3. Reduce screen time, especially for students in early grades, and increase opportunities for learning that do not rely largely or solely on access to technology. Such opportunities include arts-and-crafts projects that reinforce what students are learning in other subject areas like history and reading; building structures using available household items such as legos, blocks, paper, and/or cardboard; and scavenger hunts in- or outside of the home where feasible.
4. Strengthen the planning around hybrid learning, particularly for classrooms in which CPS anticipates remote and in-person learning to occur simultaneously.
5. Engage principals, local school councils, and other school-based leaders to ensure that individual schools are able to adopt guidelines and protocols that reflect their unique needs.
6. Provide social workers, speech therapists, and other clinicians with adequate advanced notice regarding which of their students will be available to them remotely, in-person, or both, and prioritize scheduling that allows these clinicians to maintain their existing caseload of students and to sanitize equipment and rooms as needed. In addition, CPS should ensure that these clinicians are subject to the guidelines issued by the Centers for Disease Control & Prevention, at least in part to protect against the use of basements, hallways, and other poorly ventilated areas for providing services.
7. Provide decisions regarding educators’ applications for Americans with Disabilities Act (ADA) or non-ADA accommodations timely and transparently, as well as provide clearer guidelines regarding when and under what circumstances CPS will seek to roll back those accommodations.
8. Provide clearer guidelines for decision-making regarding paid leave rights under the Families First Coronavirus Response Act and other relevant laws and regulations so that educators who are also parents can make their own childcare arrangements promptly.
9. Provide regular, public updates on the pace of hiring the 2,000 new employees who are to assume various pandemic-related responsibilities.
Finally, we believe that the current plans for remote and in-person instruction will be improved through greater collaboration between CPS and the Chicago Teachers Union, based on guidance from the Illinois State Board of Education. Our city’s educators know first-hand the challenges that students are facing, and should be a co-equal partner in crafting a reopening plan that is feasible and safe, and that prevents burnout during these challenging times. We have been alarmed to see, read, and hear consistent testimony from educators expressing their profound frustration with the status quo and how it hinders their ability to do their job. Accordingly, we ask that you improve upon existing instructional models through additional, fulsome collaboration and bargaining with CTU.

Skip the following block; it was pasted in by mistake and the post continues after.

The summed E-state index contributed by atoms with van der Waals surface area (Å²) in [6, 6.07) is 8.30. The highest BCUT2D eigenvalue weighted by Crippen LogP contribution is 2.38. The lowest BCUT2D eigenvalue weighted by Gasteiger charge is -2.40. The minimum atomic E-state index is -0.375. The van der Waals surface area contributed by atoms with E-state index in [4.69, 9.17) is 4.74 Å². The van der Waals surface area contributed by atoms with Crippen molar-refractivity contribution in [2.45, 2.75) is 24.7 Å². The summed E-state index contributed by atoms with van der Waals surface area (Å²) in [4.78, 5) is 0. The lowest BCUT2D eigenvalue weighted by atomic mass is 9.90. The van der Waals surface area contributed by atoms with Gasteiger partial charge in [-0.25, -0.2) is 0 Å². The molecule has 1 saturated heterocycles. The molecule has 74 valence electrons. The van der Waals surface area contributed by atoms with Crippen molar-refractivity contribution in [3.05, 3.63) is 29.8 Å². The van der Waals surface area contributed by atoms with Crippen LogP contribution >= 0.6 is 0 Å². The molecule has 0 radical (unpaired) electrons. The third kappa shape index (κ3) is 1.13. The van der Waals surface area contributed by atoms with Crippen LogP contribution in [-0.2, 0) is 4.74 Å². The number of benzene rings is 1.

A successful reopening plan must inspire public trust through transparency, communication, and collaboration. To that end, CPS needs true buy-in from and collaboration with parents, communities, and organized labor. We believe that CPS can achieve this, and stand ready to assist however we can.
Ald. Daniel La Spata, 1st Ward
Ald. Brian Hopkins, 2nd Ward
Ald. Pat Dowell, 3rd Ward
Ald. Sophia King, 4th Ward
Ald. Leslie Hairston, 5th Ward
Ald. Rod Sawyer, 6th Ward
Ald. Anthony Beale, 9th Ward
Ald. Susan Sadlowski-Garza, 10th Ward
Ald. Marty Quinn, 13th Ward
Ald. Edward Burke, 14th Ward
Ald. Raymond Lopez, 15th Ward
Ald. Stephanie Coleman, 16th Ward
Ald. Derrick Curtis, 18th Ward
Ald. Jeanette Taylor, 20th Ward
Ald. Howard Brookins, 21st Ward
Ald. Mike Rodriguez, 22nd Ward
Ald. Silvana Tabares, 23rd Ward
Ald. Byron Sigcho Lopez, 25th Ward
Ald. Roberto Maldonado, 26th Ward
Ald. Jason Ervin, 28th Ward
Ald. Ariel Reboyras, 30th Ward
Ald. Felix Cardona Jr., 31st Ward
Ald. Rossana Rodriguez Sanchez, 33rd Ward
Ald. Carrie Austin, 34th Ward
Ald. Carlos Ramirez-Rosa, 35th Ward
Ald. Gilbert Villegas, 36th Ward
Ald. Nick Sposato, 38th Ward
Ald. Samantha Nugent, 39th Ward
Ald. Andre Vasquez, 40th Ward
Ald. Jim Gardiner, 45th Ward
Ald. Matt Martin, 47th Ward
Ald. Maria Hadden, 49th Ward
Ald. Deb Silverstein, 50th Ward